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‘Sara’ goes inside a woman’s world: ifilm review

ifilm extensively reviews weekend treat ‘Sara’.

Freely adapted and set in modern Iran, Henrik Ibsen's 19th century classic play ‘A Doll's House’ allowed veteran Iranian writer-director Dariush Mehrjouee to fashion a woman’s struggle with the kind of deadpan nonchalant world that has torn her innocent sentiments apart.  

With keen insight and searing intensity, Mehrjouee takes us on another trip through his richly developed psychodrama ‘Sara’ (1992), once again demonstrating his ability to localize a compelling play-to-film adaptation while crossing boundaries and finding its target audience.  

This subtle, powerfully articulated and thought-provoking drama from Iran tells the story of Sara - the perfect young housewife. When husband Hessam is in need of costly medical treatment abroad, it is Sara who works for the funds. To repay her debt, she embroiders wedding gowns. She works secretly to pay the loan and save Hessam - until the truth is revealed and with it, the reality of her marriage.    

While Mehrjouee’s film may end on a bitter note, it is overall a tragedy of a woman who watches her world fall to dust but then awakens to her own rights. ‘Sara’ was made ahead of its time, and the values of the film have remained untouched over time.

The film belongs to Sara, well played by Niki Karimi. Her despair dominates the film, and the audience feels it quite intimately – due not only to Karimi’s great work but that of Mehrjouee who wisely never strays from Sara’s point of view, enabling the viewer to experience her agony and resulting confusion.

Feeling kinship with Sarah begins from the very first sequences of the film, and we slowly enter a world that is in contrast to Sara's crystal pure world – a shrewd world that arises with rationality in front of Sarah.

Along with the pivotal role of Sara, who appears almost in every scene, Amin Tarokh and late Khosro Shakibaee are nothing short of remarkable, inhabiting their characters with an equal measure of startling influence and utter despair.

Niki Karimi says much more with just an elusive expression on her face than could possibly have been conveyed by words. Every bit a perfect match for Karimi is Amin Tarokh, as Hessam, a man who underestimates all his wife has done for him and lets his manly roughness aggrieve his wife.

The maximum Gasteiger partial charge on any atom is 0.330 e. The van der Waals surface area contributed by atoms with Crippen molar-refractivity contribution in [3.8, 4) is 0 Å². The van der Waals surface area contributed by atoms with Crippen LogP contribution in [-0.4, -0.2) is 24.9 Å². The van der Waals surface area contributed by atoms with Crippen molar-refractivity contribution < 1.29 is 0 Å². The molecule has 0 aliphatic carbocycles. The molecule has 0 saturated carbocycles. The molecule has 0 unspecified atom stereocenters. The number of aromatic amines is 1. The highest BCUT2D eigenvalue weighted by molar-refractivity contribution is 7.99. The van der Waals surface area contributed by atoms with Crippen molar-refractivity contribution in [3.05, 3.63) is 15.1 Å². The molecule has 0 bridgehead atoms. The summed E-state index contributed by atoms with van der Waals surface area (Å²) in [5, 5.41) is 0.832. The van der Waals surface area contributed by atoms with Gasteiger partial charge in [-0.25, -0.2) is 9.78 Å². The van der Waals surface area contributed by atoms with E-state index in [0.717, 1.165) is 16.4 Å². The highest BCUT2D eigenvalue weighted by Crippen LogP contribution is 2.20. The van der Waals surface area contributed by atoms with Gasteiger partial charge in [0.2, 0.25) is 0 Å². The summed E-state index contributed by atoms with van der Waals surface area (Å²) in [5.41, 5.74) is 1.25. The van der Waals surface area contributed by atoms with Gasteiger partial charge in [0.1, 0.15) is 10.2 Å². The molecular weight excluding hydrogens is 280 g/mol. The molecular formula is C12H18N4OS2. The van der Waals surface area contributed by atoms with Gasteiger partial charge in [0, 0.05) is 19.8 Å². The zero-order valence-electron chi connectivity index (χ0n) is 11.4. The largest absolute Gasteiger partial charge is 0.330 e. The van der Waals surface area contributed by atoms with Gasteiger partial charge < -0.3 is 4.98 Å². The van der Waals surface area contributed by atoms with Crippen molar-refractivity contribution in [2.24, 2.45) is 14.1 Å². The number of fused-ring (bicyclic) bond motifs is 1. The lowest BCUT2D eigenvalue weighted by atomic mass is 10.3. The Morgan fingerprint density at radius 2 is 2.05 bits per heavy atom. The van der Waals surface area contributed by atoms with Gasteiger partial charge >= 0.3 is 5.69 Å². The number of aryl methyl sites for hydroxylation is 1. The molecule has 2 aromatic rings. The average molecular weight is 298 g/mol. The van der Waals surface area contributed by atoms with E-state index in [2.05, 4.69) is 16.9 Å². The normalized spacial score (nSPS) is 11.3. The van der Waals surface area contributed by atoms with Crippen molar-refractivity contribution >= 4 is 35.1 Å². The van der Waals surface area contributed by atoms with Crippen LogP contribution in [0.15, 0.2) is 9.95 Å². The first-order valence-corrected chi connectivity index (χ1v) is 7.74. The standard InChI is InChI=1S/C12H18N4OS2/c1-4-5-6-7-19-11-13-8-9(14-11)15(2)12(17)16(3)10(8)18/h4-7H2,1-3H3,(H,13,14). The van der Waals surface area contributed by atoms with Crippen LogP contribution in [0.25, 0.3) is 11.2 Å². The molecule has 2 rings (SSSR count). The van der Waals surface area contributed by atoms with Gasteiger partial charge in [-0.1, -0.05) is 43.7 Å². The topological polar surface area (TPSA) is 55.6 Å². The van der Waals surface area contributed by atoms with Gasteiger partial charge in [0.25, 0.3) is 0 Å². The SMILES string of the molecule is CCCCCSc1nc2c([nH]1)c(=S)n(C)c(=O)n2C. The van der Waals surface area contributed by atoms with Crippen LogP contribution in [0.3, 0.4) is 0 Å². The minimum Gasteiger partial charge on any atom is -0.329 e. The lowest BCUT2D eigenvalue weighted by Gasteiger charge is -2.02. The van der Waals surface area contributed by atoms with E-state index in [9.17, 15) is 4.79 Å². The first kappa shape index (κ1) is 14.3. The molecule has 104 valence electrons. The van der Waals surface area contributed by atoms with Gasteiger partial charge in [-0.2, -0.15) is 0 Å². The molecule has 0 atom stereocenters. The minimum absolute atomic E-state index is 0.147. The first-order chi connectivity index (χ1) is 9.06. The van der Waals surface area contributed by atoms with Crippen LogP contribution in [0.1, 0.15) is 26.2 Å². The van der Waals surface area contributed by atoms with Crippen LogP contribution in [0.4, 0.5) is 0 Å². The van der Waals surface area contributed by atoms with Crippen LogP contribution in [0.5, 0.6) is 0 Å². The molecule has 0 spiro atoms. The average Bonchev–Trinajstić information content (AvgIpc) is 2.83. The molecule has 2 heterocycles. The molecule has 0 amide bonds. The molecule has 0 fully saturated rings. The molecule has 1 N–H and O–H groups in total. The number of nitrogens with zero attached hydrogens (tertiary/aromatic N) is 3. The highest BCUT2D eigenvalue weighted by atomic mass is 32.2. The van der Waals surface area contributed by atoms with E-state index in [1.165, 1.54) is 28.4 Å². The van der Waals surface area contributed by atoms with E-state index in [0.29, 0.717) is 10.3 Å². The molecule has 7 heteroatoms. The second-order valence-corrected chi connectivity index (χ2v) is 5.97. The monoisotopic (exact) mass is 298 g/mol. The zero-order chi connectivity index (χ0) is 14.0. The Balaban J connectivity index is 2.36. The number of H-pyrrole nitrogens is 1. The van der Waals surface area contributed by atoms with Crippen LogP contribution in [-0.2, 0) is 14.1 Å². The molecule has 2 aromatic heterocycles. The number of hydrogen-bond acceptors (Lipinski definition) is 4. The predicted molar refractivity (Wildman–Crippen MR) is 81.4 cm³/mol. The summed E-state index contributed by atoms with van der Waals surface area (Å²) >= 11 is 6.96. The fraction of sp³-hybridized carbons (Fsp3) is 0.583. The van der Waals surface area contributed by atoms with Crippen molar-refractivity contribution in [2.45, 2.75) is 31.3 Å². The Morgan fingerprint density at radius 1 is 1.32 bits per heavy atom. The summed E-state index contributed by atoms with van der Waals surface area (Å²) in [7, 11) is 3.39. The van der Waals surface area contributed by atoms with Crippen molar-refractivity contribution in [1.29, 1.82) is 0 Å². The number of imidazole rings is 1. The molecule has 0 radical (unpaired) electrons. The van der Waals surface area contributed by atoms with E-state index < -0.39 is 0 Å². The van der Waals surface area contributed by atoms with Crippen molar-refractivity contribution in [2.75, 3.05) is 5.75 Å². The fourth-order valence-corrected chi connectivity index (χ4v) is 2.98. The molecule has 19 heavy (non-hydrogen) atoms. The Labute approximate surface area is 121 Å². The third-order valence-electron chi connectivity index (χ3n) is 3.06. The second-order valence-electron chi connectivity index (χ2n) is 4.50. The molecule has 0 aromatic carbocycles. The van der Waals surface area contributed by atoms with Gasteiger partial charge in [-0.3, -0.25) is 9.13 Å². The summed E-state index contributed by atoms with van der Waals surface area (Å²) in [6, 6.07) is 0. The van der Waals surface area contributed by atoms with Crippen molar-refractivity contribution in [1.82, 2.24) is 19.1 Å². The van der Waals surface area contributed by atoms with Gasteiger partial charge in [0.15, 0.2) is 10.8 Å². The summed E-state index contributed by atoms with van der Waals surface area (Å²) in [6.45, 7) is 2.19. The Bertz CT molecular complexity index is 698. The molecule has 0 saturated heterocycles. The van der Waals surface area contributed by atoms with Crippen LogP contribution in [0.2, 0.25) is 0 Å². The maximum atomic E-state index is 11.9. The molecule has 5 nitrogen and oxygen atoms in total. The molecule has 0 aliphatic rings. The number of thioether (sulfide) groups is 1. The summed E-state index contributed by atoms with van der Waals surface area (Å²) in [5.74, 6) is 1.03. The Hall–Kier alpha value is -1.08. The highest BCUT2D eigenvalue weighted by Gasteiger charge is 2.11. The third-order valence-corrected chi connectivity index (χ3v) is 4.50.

As his eleventh cinematic work, Mehrjouee unravels this drama slowly, enabling us to observe the central character’s unfortunate plight. He tells us that it is not a matter of being a man or woman, rather a human being who comes to this stereotype world trying to preserve their innocence.

Taking a look at the film’s general style, ‘Sara’ includes almost constant motion through editing, camera and character movement. Dissolves are very important to the film, particularly to show despair, and even fades are used occasionally to mark important points in the film (e.g. in the rug store where Gashtasb explicitly threatens Sara or the ophthalmology scene where red fades are used to boost anxiousness). This dissolve turned out to be a kind of effects epiphany, because it shows the power of editing in merging concepts in poetic ways.  

By any sense of justice, perhaps ‘Sara’ is one of the successful examples and a masterly piece of construction among the literary adaptations made in Iranian cinema to date. By bringing ‘A Doll's House’ into screen, Mehrjouee proved that cinema is not played out on stage, but ostensibly in the real world.

Last but not least, among some of the accolades bagged by ‘Sara’ are the Audience Award at the Nantes Three Continents Festival, and the Golden Seashell at the San Sebastián International Film Festival, where Niki Karimi won Best Actress award (Silver Seashell) for the title role. Yasamin Maleknasr also won Best Supporting Actress at the 11th Fajr Film Festival in Iran.